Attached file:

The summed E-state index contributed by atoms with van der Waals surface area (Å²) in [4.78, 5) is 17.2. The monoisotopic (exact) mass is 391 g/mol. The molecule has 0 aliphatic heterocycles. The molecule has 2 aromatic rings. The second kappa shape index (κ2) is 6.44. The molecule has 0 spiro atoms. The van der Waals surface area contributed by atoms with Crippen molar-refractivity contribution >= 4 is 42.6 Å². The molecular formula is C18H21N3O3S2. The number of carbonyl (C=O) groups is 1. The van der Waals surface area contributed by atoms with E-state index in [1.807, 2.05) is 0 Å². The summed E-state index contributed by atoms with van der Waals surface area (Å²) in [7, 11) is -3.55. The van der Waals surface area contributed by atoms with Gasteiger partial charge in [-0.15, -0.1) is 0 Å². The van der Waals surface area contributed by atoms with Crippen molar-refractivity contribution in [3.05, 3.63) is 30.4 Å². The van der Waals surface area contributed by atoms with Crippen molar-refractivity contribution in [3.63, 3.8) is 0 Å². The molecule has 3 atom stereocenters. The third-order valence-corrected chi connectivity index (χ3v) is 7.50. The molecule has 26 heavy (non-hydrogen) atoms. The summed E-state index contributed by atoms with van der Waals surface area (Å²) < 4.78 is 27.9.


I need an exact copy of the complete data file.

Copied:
The summed E-state index contributed by atoms with van der Waals surface area (Å²) in [4.78, 5) is 17.2. The monoisotopic (exact) mass is 391 g/mol. The molecule has 0 aliphatic heterocycles. The molecule has 2 aromatic rings. The second kappa shape index (κ2) is 6.44. The molecule has 0 spiro atoms. The van der Waals surface area contributed by atoms with Crippen molar-refractivity contribution >= 4 is 42.6 Å². The molecular formula is C18H21N3O3S2. The number of carbonyl (C=O) groups is 1. The van der Waals surface area contributed by atoms with E-state index in [1.807, 2.05) is 0 Å². The summed E-state index contributed by atoms with van der Waals surface area (Å²) in [7, 11) is -3.55. The van der Waals surface area contributed by atoms with Gasteiger partial charge in [-0.15, -0.1) is 0 Å². The van der Waals surface area contributed by atoms with Crippen molar-refractivity contribution in [3.05, 3.63) is 30.4 Å². The van der Waals surface area contributed by atoms with Crippen molar-refractivity contribution in [3.63, 3.8) is 0 Å². The molecule has 3 atom stereocenters. The third-order valence-corrected chi connectivity index (χ3v) is 7.50. The molecule has 26 heavy (non-hydrogen) atoms. The summed E-state index contributed by atoms with van der Waals surface area (Å²) < 4.78 is 27.9.